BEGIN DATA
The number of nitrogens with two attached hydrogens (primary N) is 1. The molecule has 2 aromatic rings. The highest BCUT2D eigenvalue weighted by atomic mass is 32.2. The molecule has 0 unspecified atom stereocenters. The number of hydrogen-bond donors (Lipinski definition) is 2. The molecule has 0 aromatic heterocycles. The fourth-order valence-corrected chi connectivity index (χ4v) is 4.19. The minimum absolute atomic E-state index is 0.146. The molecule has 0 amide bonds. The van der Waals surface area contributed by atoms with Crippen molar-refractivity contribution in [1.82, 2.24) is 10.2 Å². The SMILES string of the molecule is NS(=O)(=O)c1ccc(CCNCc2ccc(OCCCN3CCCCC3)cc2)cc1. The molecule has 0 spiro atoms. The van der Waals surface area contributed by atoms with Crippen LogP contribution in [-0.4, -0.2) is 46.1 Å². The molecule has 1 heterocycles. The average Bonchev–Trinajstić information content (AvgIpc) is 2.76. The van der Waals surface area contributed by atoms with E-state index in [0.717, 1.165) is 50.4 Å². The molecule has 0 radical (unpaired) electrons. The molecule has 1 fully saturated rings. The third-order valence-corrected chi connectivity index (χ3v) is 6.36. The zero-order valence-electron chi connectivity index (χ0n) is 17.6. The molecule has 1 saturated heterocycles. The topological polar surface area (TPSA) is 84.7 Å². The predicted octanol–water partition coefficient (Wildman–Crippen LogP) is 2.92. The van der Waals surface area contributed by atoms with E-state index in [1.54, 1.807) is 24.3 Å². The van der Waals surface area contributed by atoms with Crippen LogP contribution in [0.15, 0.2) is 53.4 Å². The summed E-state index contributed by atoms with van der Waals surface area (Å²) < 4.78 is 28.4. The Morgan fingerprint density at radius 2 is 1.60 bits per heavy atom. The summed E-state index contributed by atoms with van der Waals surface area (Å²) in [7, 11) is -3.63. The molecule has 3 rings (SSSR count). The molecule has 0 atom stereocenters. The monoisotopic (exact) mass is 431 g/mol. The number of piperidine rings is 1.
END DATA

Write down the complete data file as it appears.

The number of nitrogens with two attached hydrogens (primary N) is 1. The molecule has 2 aromatic rings. The highest BCUT2D eigenvalue weighted by atomic mass is 32.2. The molecule has 0 unspecified atom stereocenters. The number of hydrogen-bond donors (Lipinski definition) is 2. The molecule has 0 aromatic heterocycles. The fourth-order valence-corrected chi connectivity index (χ4v) is 4.19. The minimum absolute atomic E-state index is 0.146. The molecule has 0 amide bonds. The van der Waals surface area contributed by atoms with Crippen molar-refractivity contribution in [1.82, 2.24) is 10.2 Å². The SMILES string of the molecule is NS(=O)(=O)c1ccc(CCNCc2ccc(OCCCN3CCCCC3)cc2)cc1. The molecule has 0 spiro atoms. The van der Waals surface area contributed by atoms with Crippen LogP contribution in [-0.4, -0.2) is 46.1 Å². The molecule has 1 heterocycles. The average Bonchev–Trinajstić information content (AvgIpc) is 2.76. The van der Waals surface area contributed by atoms with E-state index in [0.717, 1.165) is 50.4 Å². The molecule has 0 radical (unpaired) electrons. The molecule has 1 fully saturated rings. The third-order valence-corrected chi connectivity index (χ3v) is 6.36. The zero-order valence-electron chi connectivity index (χ0n) is 17.6. The molecule has 1 saturated heterocycles. The topological polar surface area (TPSA) is 84.7 Å². The predicted octanol–water partition coefficient (Wildman–Crippen LogP) is 2.92. The van der Waals surface area contributed by atoms with E-state index in [1.54, 1.807) is 24.3 Å². The van der Waals surface area contributed by atoms with Crippen LogP contribution in [0.15, 0.2) is 53.4 Å². The summed E-state index contributed by atoms with van der Waals surface area (Å²) < 4.78 is 28.4. The Morgan fingerprint density at radius 2 is 1.60 bits per heavy atom. The summed E-state index contributed by atoms with van der Waals surface area (Å²) in [7, 11) is -3.63. The molecule has 3 rings (SSSR count). The molecule has 0 atom stereocenters. The monoisotopic (exact) mass is 431 g/mol. The number of piperidine rings is 1.